Fighting Terror Four Years On
Byline: Jim Saxton, SPECIAL TO THE WASHINGTON TIMES
It has been four years since our nation and the world were forever altered by the cowardly September 11, 2001, terrorist attacks. It is not only appropriate, but vital, that U.S. policymakers, scholars and media come together to help find ways to effectively fight the global war on terrorism.
September 11 demonstrated to everyone - those to the left and to the right on the political spectrum - that terrorism is a major national security problem.
Four years later, there is still no consensus on how terrorism challenges our national security. This is a serious problem: If we cannot agree on the nature of the challenge, we will not create a coherent policy to combat it.
In my view, radical Islamic terrorism is an existential threat to our nation and to the Western values upon which it rests. Radical Islam is an ideology akin to fascism and communism in terms of demonizing Western democratic values and suppressing universal freedoms.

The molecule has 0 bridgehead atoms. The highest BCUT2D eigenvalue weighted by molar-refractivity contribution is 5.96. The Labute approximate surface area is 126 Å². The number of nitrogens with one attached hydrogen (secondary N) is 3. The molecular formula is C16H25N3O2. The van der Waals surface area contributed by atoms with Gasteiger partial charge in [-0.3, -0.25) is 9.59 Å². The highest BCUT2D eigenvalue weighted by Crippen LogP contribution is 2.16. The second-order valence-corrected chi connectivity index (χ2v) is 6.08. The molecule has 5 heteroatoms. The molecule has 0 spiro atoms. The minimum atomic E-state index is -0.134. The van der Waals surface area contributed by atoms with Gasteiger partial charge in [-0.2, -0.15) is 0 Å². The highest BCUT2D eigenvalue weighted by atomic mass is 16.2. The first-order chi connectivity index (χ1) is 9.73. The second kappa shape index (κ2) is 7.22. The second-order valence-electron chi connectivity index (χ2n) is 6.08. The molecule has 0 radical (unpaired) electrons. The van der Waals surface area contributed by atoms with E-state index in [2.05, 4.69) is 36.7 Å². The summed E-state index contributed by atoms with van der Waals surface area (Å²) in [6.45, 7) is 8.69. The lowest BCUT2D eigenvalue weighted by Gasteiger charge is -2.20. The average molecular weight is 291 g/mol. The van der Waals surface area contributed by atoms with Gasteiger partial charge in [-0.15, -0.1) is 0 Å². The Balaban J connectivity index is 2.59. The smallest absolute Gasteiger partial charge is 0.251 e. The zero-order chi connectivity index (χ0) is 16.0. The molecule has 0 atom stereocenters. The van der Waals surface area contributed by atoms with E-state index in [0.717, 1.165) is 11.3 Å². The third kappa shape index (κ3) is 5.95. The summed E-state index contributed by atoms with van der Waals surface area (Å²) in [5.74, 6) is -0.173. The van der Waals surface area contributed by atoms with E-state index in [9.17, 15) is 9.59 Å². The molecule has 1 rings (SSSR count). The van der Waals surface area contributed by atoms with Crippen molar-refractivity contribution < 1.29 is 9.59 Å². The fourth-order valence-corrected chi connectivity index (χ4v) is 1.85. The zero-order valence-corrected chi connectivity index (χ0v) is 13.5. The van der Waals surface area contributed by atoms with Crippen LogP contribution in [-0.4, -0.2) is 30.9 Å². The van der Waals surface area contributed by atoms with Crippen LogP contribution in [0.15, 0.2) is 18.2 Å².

Radical Islamic terrorism is an insidious threat involving religious fundamentalism, powerful state sponsors, substate networks and mass destruction capabilities in a lethal combination that could prove more destructive than fascism or communism.
After the attacks on the World Trade Center and the Pentagon, America came to realize radical Islam's lethal nature. The Bush administration understood Islamic terrorism could not be solved by one battle or a Security Council resolution. The War on Terrorism, like the Cold War before, is a generational war that must defeat terror and the ideology that fuels it.
I often am asked why we haven't been attacked since September 11, 2001. The usual theories include successful reorganization of homeland security, enhanced intelligence-gathering, closer cooperation between agencies and greater international cooperation, among other factors.
My view of this "lull" is twofold: The terrorists understand the U.S. mentality, and know we are tiring of the war on terror, especially in Iraq. Eventually, they believe, we will turn our attention elsewhere. Secondly, they know they must disrupt the everyday lives of Americans. …